Five quick thoughts on last night's show.
Jeffry Konczal photo
Five quick thoughts on last night's Jack White concert at LC Pavilion:
(1) The man was born to rock. His other pastimes are well and good, and I'm sure they contribute to the mystique that was so evident Monday, but White should focus most of his time on sonic detonation in front of adoring fans. Hobbies like running a boutique record label, publicity stunts like releasing an album in a balloon and even producing other people's albums should go on the backburner, lest White skimp on his true calling. Some folks accuse him of being a charlatan or a cartoon version of a real garage rocker, but this was nasty. Only the slightest tinges of gentrification were evident in White's onslaught.
(2) There was a significant drop-off when White traded his electric guitar for an acoustic. His sonic identity is rooted in so many overlapping old-timey genres that it would be futile and counterproductive to expect him to rein in his palette. And yeah, last night's bluegrassy version of "Hotel Yorba" was nice, particularly the mandolin(!) solo. But still, there was so much power coursing through that crowd when White was wielding his array of electric guitars, whether violently hurling chunks of distortion or wrangling solos doused in all manner of effects.
(3) Speaking of "Hotel Yorba," I'm glad White decided to play music from all his projects rather than limit last night's set to the solid but not classic "Blunderbuss" and fill in the gaps with, I don't know, covers of obscure country blues singles. Shows by The Raconteurs and The Dead Weather are fun, but they've always felt lacking and limited due to the knowledge that White has so many great songs dispersed across the various identities in his discography. Putting on a show under his own name meant he could freely pluck from wherever he pleased, which meant "Steady As She Goes" followed by "Hello Operator" come encore time. That's badass.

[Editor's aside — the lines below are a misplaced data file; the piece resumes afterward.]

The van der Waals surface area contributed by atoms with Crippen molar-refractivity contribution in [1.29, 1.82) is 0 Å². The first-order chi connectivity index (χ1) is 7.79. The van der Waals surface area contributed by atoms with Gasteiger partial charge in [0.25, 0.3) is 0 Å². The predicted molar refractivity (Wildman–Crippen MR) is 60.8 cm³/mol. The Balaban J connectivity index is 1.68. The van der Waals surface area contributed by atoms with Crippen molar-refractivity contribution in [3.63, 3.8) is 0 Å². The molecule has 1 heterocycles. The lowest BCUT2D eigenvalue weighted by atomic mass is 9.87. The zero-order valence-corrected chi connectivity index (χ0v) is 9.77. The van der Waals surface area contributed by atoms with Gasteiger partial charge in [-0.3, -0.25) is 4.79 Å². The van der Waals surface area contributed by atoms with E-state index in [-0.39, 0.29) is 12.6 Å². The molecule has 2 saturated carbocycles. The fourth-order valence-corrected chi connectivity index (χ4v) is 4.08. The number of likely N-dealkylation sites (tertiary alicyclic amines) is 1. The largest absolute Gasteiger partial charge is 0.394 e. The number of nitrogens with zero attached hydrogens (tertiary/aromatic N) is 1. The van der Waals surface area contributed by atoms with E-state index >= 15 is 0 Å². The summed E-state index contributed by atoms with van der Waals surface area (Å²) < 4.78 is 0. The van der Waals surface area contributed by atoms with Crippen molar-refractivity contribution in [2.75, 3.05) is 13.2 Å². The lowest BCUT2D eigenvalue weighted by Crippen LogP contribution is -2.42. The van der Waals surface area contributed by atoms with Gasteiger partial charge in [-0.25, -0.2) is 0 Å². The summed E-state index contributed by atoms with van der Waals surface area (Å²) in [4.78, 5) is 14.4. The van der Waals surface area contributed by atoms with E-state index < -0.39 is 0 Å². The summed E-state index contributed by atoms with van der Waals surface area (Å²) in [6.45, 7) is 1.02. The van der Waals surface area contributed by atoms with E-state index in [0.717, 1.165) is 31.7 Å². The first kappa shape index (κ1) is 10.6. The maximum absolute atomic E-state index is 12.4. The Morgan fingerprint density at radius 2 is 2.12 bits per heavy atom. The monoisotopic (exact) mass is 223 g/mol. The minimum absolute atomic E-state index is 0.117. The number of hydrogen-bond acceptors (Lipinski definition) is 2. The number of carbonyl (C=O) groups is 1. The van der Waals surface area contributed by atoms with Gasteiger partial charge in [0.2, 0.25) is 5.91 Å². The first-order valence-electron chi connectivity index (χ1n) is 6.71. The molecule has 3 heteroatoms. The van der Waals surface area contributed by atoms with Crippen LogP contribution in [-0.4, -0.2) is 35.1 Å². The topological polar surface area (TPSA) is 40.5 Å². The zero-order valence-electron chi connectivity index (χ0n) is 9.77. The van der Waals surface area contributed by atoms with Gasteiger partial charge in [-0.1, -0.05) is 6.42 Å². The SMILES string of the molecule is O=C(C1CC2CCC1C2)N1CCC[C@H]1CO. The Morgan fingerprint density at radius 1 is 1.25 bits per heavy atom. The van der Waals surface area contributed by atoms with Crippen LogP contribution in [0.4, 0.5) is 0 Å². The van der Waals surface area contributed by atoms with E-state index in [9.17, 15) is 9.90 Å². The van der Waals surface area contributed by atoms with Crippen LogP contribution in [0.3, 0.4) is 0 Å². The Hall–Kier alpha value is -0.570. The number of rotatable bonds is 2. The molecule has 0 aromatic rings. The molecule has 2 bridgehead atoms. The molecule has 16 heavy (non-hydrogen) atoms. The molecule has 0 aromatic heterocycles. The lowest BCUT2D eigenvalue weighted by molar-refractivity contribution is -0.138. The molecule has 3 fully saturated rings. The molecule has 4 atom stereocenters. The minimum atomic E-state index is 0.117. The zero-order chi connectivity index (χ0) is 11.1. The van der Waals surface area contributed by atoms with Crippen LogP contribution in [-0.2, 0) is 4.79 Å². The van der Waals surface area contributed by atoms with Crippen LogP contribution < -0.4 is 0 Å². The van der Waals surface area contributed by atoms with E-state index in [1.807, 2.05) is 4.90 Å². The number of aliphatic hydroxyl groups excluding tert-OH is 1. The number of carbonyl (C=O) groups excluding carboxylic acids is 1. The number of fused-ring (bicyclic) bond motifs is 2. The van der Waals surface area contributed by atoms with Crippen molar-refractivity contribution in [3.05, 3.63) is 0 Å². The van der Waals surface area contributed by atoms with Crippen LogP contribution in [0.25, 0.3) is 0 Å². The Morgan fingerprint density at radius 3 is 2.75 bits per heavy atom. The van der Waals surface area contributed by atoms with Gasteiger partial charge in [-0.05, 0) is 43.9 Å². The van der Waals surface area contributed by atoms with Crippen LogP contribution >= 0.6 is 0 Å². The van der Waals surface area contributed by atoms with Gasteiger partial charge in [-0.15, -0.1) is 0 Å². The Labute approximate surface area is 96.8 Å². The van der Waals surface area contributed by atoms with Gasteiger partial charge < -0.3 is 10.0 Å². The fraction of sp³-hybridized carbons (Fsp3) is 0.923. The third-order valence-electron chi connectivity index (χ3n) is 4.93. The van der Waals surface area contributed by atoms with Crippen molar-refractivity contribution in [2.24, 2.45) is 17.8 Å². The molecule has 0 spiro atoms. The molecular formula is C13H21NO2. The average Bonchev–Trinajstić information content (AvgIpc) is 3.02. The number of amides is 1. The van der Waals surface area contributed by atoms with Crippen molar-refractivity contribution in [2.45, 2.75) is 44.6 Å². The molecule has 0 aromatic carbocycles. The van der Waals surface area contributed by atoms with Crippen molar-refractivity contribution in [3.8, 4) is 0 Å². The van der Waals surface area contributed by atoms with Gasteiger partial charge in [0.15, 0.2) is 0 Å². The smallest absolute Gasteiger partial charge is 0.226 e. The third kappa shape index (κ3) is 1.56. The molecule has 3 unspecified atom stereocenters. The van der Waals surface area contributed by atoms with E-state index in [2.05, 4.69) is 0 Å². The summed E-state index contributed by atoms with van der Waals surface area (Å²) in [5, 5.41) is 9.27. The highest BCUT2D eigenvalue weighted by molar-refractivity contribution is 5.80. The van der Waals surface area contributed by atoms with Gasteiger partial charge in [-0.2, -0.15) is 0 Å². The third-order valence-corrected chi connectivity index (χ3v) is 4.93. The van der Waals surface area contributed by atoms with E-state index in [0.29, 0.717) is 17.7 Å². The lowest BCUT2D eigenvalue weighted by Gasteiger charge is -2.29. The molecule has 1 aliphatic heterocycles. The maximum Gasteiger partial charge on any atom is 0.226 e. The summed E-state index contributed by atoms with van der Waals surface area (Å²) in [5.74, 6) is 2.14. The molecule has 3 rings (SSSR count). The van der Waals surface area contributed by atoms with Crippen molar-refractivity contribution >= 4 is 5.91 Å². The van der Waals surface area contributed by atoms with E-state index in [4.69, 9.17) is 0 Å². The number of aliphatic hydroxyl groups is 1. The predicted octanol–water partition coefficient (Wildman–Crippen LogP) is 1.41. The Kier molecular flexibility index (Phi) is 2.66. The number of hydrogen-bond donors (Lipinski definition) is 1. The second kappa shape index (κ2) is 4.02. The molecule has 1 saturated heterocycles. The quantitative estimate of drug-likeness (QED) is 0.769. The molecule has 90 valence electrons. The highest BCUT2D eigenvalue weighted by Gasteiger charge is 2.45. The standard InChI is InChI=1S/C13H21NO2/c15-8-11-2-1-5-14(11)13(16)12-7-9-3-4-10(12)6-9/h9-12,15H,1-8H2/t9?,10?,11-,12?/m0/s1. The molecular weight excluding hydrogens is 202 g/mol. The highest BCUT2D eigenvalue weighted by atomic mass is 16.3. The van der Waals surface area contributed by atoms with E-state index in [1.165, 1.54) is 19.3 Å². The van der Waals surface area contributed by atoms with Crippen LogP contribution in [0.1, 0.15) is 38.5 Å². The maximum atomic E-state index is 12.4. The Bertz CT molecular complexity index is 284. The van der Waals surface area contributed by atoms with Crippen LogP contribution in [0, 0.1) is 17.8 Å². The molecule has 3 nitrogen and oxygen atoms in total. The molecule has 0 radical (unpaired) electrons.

(4) That said, many of the best moments last night came when White seemed to be following his muse into some schizoid garage blues jam session. His band (the male lineup, not the all-female unit that appeared at Lollapalooza) was more than capable of keeping up. This is essentially what he did with The White Stripes, but it's kind of amazing to hear an entire ensemble bobbing, weaving and stopping on dimes at White's whim rather than Meg kinda sorta doing it. It reminded me once again that I don't hate jamming per se, just aimless, toothless hippie nonsense. Whether flaunting a harmonica, organ, pedal steel or thunderous drumming reminiscent of White's Detroit brethren The Dirtbombs, every musician on stage brought something special to the table. It was somewhat disorienting, however, to hear a violin in the mix from time to time, lending rural flavor to some numbers while rendering White's louder moments practically Trans-Siberian.
(5) White closed out his encore with "Seven Nation Army," which was already The White Stripes' signature single before it became an anthem in every sports arena nationwide. White seemed to embrace the song's jock jam metamorphosis, urging the audience to chant along with the song's melody like you would at the 'Shoe or Crew Stadium. (It's worth noting that the loudest singalong prior to this was on "We're Going To Be Friends," so maybe Columbus is twee?) Still, White didn't exactly play it straight; his skuzzed-out, combustible slide guitar performance was among the most glorious thrills on a night with plenty to choose from.